• Electric water diffuser for essential oils - we currently use a candle burner, and it works, but an electric one is more effective. This is because we use high-grade essential oils to treat feline conditions, and heat makes the oils less effective. Despite our not so effective method using heat, we already see how many feline illnesses and emotional problems are alleviated by diffusing essential oils. Candle burners also make cleaning harder for us as it splatters, and may also become a safety hazard. Example of a water diffuser:

Novita aroma diffuser

  • Pet gate / baby gate - for the foster space. This is primarily for a few purposes: When the Foster Care Volunteers are cleaning, the cats that are in the suites are let out for a walkabout too. However, because they need special supervision, sometimes they end up disappearing into the lounge and it gets difficult to contain them to walkabout in the foster space. Same for kittens that are let out for play but are too small and need to be introduced to the rest of the foster home slowly, within a penned space. The gate will also keep Scotty the dog out, because while he is the Socialisation IC, he can get in the way of the volunteers when they are cleaning. The penned cats also need to be introduced to the free-roaming cats and dog slowly: a gate that allows visual introduction with a simple barrier will help a lot, instead of merely keeping the foster space door closed. 
B2K door gate

  • Ceiling light - our current ceiling lamp is not meant for working in, it is very dim. We need an upgrade to help our volunteers see better when cleaning, grooming and medicating the cats. The upgrade has to be far brighter, or there needs to be two lamps installed, one in the centre, the other at the side where the examination table is. 
LED ceiling lamp
  • Robot vacuum - while we clean the foster space regularly, the Foster Care Volunteers know that it isn't an easy task, especially when sometimes there aren't any play/clean volunteers that day. We step on stray litter, strands of fur, everywhere, almost all the time. The day after a play/clean session it gets all messy again. While the humans who live with the cats don't mind cleaning and living with this amount of stuff on the floor, it does cause allergies, discomfort, and sometimes, when there simply isn't time or energy to clean, it gets frustrating. So this wishlist item really is for the humans encountering and cleaning the cat-generated mess regularly, not so much for the cats.
EXPS Robotic Vacuum

  • Oxygen therapy set - usually when a cat is in respiratory distress we administer artificial respiration i.e. mouth to mouth. But this is no match for oxygen therapy. If a cat needs this in the middle of the night, we will need to spend on high emergency veterinary charges. Having an oxygen therapy set on hand might be a life-saver too, because it can be administered immediately, even en route to the vet if necessary. It can also be used routinely for cats that would otherwise need a rented tank or frequent visits to the vet for oxygen therapy.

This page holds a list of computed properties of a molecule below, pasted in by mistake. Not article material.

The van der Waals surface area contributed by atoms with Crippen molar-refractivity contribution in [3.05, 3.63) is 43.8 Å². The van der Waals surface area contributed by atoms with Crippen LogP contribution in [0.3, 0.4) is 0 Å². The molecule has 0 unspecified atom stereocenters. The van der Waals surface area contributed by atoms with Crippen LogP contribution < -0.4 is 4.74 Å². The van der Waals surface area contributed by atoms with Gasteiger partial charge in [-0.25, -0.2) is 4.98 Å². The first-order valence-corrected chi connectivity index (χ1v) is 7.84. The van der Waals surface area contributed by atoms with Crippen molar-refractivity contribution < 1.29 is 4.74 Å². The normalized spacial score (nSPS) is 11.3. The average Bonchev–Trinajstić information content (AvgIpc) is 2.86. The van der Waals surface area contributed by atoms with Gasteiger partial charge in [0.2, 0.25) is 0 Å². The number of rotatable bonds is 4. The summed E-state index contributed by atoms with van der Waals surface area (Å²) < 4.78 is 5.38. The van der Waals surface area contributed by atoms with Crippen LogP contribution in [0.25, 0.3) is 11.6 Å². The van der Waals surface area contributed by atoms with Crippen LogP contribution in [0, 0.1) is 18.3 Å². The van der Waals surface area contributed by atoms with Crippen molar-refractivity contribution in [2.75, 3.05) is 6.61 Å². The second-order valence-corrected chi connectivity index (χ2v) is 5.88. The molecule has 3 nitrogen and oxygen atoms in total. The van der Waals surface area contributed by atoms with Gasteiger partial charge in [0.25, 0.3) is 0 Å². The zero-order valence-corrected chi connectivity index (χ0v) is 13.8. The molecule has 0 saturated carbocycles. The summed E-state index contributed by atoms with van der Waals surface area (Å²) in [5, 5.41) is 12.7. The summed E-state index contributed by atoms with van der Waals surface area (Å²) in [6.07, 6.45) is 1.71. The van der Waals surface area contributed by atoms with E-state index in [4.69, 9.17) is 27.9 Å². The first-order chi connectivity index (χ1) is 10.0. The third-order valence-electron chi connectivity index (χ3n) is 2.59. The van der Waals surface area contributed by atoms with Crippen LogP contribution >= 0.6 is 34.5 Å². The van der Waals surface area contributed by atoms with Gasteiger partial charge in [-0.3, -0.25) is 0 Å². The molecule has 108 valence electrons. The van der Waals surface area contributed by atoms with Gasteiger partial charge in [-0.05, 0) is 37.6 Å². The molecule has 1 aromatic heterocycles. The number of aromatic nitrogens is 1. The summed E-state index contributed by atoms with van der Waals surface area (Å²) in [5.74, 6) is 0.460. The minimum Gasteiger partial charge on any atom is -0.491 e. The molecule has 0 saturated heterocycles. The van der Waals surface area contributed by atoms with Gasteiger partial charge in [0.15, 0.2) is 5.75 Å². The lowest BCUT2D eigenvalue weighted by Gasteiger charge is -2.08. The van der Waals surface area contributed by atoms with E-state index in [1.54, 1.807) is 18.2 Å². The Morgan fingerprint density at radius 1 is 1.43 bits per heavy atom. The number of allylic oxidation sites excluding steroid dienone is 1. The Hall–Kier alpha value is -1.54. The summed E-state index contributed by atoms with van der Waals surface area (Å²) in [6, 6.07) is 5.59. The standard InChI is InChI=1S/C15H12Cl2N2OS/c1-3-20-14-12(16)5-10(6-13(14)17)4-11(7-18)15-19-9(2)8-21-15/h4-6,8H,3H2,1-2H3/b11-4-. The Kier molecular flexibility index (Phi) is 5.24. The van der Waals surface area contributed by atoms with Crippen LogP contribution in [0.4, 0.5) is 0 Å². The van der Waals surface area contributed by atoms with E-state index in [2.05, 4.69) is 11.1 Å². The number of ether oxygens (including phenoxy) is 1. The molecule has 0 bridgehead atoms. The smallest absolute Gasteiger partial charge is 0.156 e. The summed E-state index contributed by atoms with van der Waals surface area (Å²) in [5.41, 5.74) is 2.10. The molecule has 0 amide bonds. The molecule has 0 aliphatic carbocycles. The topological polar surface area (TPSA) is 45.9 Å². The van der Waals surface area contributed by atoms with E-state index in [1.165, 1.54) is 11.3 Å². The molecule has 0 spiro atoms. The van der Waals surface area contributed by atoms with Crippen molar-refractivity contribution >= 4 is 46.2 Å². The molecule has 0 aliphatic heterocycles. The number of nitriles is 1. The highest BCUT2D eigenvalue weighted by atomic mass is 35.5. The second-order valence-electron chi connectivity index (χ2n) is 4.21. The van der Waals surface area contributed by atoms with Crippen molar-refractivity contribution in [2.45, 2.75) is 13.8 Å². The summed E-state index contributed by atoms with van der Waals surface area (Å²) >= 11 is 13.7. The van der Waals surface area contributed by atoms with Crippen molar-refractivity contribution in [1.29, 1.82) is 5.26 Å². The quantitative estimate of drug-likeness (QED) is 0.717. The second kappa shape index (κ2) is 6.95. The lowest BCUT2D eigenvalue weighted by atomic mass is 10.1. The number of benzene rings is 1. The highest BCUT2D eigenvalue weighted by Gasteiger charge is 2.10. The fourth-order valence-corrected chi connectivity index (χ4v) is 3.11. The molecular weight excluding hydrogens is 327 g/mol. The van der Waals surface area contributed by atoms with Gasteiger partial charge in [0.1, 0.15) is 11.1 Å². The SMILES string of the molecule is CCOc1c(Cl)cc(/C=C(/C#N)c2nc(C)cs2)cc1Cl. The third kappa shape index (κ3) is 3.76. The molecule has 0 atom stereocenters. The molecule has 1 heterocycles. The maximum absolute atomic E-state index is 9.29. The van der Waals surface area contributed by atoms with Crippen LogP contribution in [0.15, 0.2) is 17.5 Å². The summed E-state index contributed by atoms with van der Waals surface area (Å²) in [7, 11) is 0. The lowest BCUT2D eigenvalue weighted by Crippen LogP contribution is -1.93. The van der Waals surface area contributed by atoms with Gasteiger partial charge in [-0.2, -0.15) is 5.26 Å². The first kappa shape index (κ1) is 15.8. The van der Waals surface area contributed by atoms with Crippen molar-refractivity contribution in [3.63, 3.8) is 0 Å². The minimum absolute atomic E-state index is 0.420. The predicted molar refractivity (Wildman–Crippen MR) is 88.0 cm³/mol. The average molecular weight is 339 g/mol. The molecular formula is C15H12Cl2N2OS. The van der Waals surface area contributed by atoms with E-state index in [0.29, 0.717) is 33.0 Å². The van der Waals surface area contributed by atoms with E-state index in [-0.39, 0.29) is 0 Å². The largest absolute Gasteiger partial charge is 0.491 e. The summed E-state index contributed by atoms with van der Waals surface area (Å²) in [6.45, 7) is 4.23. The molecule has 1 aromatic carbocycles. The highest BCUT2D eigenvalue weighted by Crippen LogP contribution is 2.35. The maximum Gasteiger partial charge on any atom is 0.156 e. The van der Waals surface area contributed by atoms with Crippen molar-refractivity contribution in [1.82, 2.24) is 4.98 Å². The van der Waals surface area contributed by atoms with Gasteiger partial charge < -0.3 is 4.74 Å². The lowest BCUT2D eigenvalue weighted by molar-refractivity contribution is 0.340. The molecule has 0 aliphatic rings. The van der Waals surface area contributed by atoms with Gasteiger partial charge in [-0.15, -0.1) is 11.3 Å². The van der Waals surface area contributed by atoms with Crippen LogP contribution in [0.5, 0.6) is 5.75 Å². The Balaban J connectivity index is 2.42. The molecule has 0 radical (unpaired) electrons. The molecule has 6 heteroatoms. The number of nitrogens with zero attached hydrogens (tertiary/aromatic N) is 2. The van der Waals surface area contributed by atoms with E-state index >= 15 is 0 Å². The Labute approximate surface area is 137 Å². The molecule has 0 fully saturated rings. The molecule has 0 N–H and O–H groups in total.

TP 415L Oxygen Therapy Set

  • Stethoscope with heart rate monitor and recording function - we are not vets, so we can only guess at what is normal when we listen to a cat's chest, and what needs immediate veterinary visits. Unfortunately, cat heart rates are so high, calculating them manually is usually very difficult. The sort we use as humans like watches, are not ergonomically designed for cat's bodies. We like the electronic stethoscope also because it can record the sound, and then we can send the sound clip to the vet so there can be remote assessment without labour-intensive and costly visits to the vet if there is no need for it.

3M Littmann electronic stethoscope

  • Camera - our camera was good to use for photographing cats that move about even in low light. But the LCD display died (it cracked and has gone black), so now we use phone cameras. This poses a problem when we try to take photos of cats during TNR sessions which are at night, and we cannot use flash. It is also quite impossible to take photos of moving kittens on a phone camera. For the kind of needs we have, the ISO has to be able to go up to at least 1600 and there must be the ability to increase exposure up to +0.7. Of course, we are no camera professionals, so if you have a better idea what would suit our needs, feel free to gift us with anything that will work. Below is a camera similar to our old one.

Olympus SP820UZ

If none of the items take your fancy or fit your budget, please don't feel you can't be able to give. We can do with other things, some even more essential than these items listed. These things include food and litter (see this link on how to give those or go to The Water Dish and search 'love kuching') and boarding supplies we go through very fast: paper towels, Sofix/Kiwi floor cleaner for wooden floors, Arm and Hammer baking soda large size, UIC/Ligent dishwashing liquid refills, cotton balls, gauze, 10 or 20ml saline vials. Anything else you would like to give but not sure if we use, just email us to ask.

Make a financial gift via a deposit to our POSB savings account 188-52652-7. Find out more.  
Become a monthly giver to help ensure our rescues continue getting their needs met.  
Feed and provide litter to the cats we foster via our corporate sponsor The Water Dish.   
Follow on us on Instagram, Twitter, Facebook and Pinterest.